While you may be a seasoned solo-traveler, jet setting with your pet can be a bit harrier. So we turned to Brian Kelly, travel expert and founder of The Points Guy, to ask for his personal tips on flying with Miles (pictured), his adorable French bulldog. You need only to scroll through their Instagram feeds (Brian and Miles each have their own) to be impressed by this dynamic duo.
Here are Brian’s top four tips for flawless pet travel:
It’s not as stressful for you OR your pet as you think: I think my major concern before traveling with my puppy was that it would be too grueling and tiring for him, but he seemed to handle everything in stride. During our time at the airport and on the plane, I'm within his sight at all times, and as long as he can see me or feel my hand on his travel carrier, he's absolutely fine. The same is true in hotel rooms – Miles is just happy to be wherever I am and it didn’t matter that it wasn’t at home.
Originally, I thought I’d have to take something for myself in order to cope with the stress of traveling with a pet, but I tried to stay outwardly calm in order to soothe him, and because he was being so calm, it actually soothed me. Sure, it involved extra time packing and getting through security, checking into hotels and getting his stuff set up in our rooms, but it was easier than I thought, and I was able to relax before long.
Budget extra time: I’m a last-minute packer and I’m often throwing things in my suitcase as I rush out the door, getting to the plane just as the doors are about to close, but that’s not possible when traveling with a pet. Not only do I have to get all my stuff together, but I have to make sure Miles has everything he needs, from food and treats to his bed and any meds, and that his carrier bag is in order and I have my tickets and the confirmation for his ticket ready to go when we get to the airport. Plus, since he counts as my carry-on, I think I’ll almost always have to check a bag, which means getting to the airport early as well- plus you can’t check in online when you have a dog with Delta or American (Southwest did allow it), which means you need to go to the ticket counter and have them swipe your card and sign a couple forms. Not ideal if you are running against the wire to catch your flight.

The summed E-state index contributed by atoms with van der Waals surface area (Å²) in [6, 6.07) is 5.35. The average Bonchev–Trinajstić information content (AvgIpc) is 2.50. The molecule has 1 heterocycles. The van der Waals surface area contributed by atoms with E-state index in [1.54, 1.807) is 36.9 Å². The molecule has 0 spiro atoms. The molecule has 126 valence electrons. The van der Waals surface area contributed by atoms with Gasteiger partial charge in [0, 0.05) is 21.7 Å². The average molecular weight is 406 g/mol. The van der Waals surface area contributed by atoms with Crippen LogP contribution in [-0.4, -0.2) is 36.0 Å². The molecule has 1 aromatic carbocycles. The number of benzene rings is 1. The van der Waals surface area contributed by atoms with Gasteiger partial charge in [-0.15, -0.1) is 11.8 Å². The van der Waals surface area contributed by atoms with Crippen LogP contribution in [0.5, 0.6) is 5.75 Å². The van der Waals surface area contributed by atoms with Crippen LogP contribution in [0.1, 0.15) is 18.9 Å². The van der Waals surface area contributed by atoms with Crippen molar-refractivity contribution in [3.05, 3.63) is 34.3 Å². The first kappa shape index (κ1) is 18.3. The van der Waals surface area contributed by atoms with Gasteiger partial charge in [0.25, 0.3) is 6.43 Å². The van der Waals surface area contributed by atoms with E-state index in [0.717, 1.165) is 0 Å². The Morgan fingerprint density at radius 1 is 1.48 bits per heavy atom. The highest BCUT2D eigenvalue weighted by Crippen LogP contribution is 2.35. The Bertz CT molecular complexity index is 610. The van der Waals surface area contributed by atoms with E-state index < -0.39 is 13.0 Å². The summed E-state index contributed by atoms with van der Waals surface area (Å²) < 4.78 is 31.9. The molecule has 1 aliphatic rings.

Bring extra provisions: Traveling with an animal is like traveling with a small child – you have to bring lots of extra just-in-case provisions with you. After doing some research on the subject, I made sure I had plenty of extra water and treats in case he got dehydrated or hungry, extra bowls just in case the ones I checked got lost, a little bit of his food (again, just in case his food got lost and I needed to feed him once or twice before I could get to the pet store) and extra toys. And I had to get all that into my one carry-on since his bag took up the space under my seat. I have so much more respect for parents who travel with children now!
Be aware that it is expensive: Although in the back of my mind I realized people must have had to pay to bring their pets on a plane and board them in a hotel, before I got a pet myself, I don’t think I ever really considered the expense of it all, however, just Miles’ tickets cost $125 each way on American and Delta and $75 on Southwest for a grand total of $450. Then there were the hotel bills: a $75 cleaning fee at the Park Hyatt (and that’s just the cleaning fee, no damages or anything – he was a good boy!) and at the St. Regis it was a cool $150 one-time cleaning fee! If your dog is certified as a service animal or “emotional stress” dog, most of these fees are waived, which makes it much more affordable.
Maria Pedone is a digital editorial intern at Travel + Leisure. Follow her on Twitter at @mariapedestrian.
Photo courtesy of Brian Kelly